President’s Budget Forces Americans to Shoulder Costs
President Obama made his final budget request to Congress this week. At $4.1 trillion, it is the most expensive budget proposal in history.
The President’s 170-page budget increases spending by $2.5 trillion, raises taxes by $3.4 trillion, and adds $9.3 trillion to the national debt over 10 years. In fact, under this proposal, the national debt would be more than double what it was when President Obama took office. As usual, his budget also never balances.
Considering our national debt now exceeds $19 trillion, these numbers are unrealistic enough. However, the truly absurd aspects of the President’s budget are the government-down policies which force Americans to shoulder the costs.
One of the President’s proposals is a $10.25 tax on each barrel of oil, which would mean a 25-cent average increase in the cost of a gallon of gas. When speaking about this new tax, White House economic adviser Jeff Zients said, “We recognize that oil companies will likely pass on some of these costs.” This means passing on the costs to consumers through higher prices, which will hurt the most those who can afford it the least.
The President’s budget also makes no mention of fixing Social Security. Prior to his inauguration in 2009, President-elect Obama said, “We have to signal seriousness in this by making sure some of the hard decisions are made under my watch, not someone else’s.” To prevent millions of Americans from seeing reductions in benefits, we need long-term solutions to ensure solvency of Social Security. Although he has included Social Security reform in every prior budget, making the program solvent is regrettably no longer one of the President’s fiscal priorities. On top of this, the Social Security Administration has said increased consumer costs from the President’s oil tax would make Social Security less solvent.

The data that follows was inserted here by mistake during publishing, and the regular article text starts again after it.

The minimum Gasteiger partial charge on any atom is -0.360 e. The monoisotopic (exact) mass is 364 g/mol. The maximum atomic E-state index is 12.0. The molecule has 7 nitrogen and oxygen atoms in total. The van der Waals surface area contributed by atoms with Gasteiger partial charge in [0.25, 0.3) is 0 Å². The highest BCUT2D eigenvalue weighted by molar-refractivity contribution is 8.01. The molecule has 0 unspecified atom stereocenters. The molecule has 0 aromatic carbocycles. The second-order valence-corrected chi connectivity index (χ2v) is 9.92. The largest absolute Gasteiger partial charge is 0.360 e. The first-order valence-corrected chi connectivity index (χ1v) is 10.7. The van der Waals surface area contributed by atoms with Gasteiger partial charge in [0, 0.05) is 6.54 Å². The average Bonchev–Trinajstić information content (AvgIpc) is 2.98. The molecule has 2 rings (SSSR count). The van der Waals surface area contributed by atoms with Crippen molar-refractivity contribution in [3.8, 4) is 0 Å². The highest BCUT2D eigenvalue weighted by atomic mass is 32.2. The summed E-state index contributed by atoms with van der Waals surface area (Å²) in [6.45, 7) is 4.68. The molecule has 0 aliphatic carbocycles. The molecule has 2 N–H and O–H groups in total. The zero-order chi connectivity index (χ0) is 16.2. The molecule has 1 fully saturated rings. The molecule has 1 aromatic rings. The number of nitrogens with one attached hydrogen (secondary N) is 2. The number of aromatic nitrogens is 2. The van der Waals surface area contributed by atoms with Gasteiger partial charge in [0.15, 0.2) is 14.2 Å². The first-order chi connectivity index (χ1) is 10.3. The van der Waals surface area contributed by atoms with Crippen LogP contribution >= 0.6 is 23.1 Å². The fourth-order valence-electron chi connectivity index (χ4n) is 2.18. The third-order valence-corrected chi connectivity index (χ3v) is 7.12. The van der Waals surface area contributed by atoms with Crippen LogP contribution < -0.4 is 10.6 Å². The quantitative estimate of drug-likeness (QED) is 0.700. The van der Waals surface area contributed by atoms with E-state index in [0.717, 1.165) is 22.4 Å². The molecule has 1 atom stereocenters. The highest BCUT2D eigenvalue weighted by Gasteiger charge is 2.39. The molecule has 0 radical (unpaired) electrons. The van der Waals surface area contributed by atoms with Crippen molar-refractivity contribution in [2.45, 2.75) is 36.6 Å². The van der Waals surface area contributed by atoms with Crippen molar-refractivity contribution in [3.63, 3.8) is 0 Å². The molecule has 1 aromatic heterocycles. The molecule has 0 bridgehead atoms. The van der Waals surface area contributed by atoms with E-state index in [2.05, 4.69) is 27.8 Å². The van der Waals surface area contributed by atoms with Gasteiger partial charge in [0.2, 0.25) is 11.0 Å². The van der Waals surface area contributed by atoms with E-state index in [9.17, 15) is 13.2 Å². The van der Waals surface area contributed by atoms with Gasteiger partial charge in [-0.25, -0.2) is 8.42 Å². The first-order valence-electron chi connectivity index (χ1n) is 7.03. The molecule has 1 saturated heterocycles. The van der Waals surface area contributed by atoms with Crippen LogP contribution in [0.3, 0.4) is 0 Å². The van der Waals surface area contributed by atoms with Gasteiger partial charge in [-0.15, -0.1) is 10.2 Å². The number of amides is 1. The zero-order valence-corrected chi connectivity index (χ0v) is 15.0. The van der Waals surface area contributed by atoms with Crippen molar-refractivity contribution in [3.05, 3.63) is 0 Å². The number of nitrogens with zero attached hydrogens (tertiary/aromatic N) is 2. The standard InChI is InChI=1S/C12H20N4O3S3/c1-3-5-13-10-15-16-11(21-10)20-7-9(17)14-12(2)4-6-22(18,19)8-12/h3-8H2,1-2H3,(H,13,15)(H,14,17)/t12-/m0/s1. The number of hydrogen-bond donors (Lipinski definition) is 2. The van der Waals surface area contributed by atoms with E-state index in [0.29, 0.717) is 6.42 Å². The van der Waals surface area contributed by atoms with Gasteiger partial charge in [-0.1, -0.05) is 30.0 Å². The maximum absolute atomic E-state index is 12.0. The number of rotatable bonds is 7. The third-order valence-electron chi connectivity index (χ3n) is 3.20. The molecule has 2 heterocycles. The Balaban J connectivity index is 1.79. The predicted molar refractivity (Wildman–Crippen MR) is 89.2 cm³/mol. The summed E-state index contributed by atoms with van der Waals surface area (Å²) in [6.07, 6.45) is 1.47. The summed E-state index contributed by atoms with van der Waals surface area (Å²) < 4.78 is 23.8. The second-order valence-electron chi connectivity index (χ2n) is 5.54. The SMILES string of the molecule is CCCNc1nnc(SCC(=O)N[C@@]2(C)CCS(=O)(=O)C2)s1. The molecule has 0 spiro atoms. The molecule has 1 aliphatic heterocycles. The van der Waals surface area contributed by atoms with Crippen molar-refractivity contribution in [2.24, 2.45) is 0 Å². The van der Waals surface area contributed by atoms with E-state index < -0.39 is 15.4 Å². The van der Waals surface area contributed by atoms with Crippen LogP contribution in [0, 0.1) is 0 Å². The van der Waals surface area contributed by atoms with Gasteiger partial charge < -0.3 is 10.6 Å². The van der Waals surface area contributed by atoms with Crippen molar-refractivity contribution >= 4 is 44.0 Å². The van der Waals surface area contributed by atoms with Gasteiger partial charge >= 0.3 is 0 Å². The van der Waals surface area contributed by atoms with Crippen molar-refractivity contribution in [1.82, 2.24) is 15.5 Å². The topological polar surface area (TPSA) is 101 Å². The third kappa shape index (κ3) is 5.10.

Additionally, the President proposes cutting crop insurance by $18 billion. It is counterproductive to undermine producers who manage risk. Cuts to this program could lead to increased premiums for producers, which in turn would likely raise the cost of food for consumers. Rather than cutting this fiscally responsible public-private partnership, we should be working to strengthen it while eliminating truly wasteful government spending.
The Ways and Means Committee held two hearings this week on the President’s budget request with Department of Health and Human Services (HHS) Secretary Sylvia Burwell and Treasury Secretary Jack Lew. The billions of dollars in the President’s budget dedicated to funding Obamacare deeply concern me following the collapse of 12 Obamacare Consumer Operated and Oriented Plans (co-ops) under HHS’s management, including CoOportunity Health in Nebraska and Iowa.
In our hearing with Secretary Burwell, I again asked her about the circumstances surrounding CoOportunity Health’s collapse and the financial status of the co-ops still operating. I will be requesting more detailed answers from HHS on these inquiries. With more than $1 billion in federal loans already lost due to co-op failures, taxpayers deserve to know whether these funds will ever be recovered.
The President’s final budget is a wish list rather than a serious proposal to deal with our debt and strengthen our economy. The House will soon begin the appropriations process, through which we can conduct needed oversight over federal agencies in addition to determining how government revenue is spent. We must use the legislative process to make hard choices and put our economy on a sustainable path to growth.